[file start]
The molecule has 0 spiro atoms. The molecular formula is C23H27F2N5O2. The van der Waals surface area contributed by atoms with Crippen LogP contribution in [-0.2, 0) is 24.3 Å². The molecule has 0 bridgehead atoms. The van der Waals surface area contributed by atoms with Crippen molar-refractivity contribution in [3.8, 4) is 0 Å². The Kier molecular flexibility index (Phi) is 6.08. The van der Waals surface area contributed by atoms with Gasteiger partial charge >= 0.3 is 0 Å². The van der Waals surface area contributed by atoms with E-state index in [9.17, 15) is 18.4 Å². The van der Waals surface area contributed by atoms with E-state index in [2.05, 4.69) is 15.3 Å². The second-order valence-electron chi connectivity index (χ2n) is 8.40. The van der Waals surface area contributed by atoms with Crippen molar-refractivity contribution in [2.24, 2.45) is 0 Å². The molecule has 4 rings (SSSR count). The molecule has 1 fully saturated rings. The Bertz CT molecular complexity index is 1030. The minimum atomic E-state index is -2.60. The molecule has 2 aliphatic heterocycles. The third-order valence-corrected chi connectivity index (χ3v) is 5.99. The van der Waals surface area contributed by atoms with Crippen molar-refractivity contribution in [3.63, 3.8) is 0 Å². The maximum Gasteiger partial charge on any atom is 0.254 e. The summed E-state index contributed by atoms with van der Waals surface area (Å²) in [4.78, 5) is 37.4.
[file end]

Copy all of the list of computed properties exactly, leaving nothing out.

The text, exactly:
The molecule has 0 spiro atoms. The molecular formula is C23H27F2N5O2. The van der Waals surface area contributed by atoms with Crippen LogP contribution in [-0.2, 0) is 24.3 Å². The molecule has 0 bridgehead atoms. The van der Waals surface area contributed by atoms with Crippen molar-refractivity contribution in [3.8, 4) is 0 Å². The Kier molecular flexibility index (Phi) is 6.08. The van der Waals surface area contributed by atoms with Gasteiger partial charge >= 0.3 is 0 Å². The van der Waals surface area contributed by atoms with E-state index in [9.17, 15) is 18.4 Å². The van der Waals surface area contributed by atoms with E-state index in [2.05, 4.69) is 15.3 Å². The second-order valence-electron chi connectivity index (χ2n) is 8.40. The van der Waals surface area contributed by atoms with Crippen molar-refractivity contribution in [2.24, 2.45) is 0 Å². The molecule has 4 rings (SSSR count). The molecule has 1 fully saturated rings. The Bertz CT molecular complexity index is 1030. The minimum atomic E-state index is -2.60. The molecule has 2 aliphatic heterocycles. The third-order valence-corrected chi connectivity index (χ3v) is 5.99. The van der Waals surface area contributed by atoms with Crippen molar-refractivity contribution in [3.63, 3.8) is 0 Å². The maximum Gasteiger partial charge on any atom is 0.254 e. The summed E-state index contributed by atoms with van der Waals surface area (Å²) in [4.78, 5) is 37.4.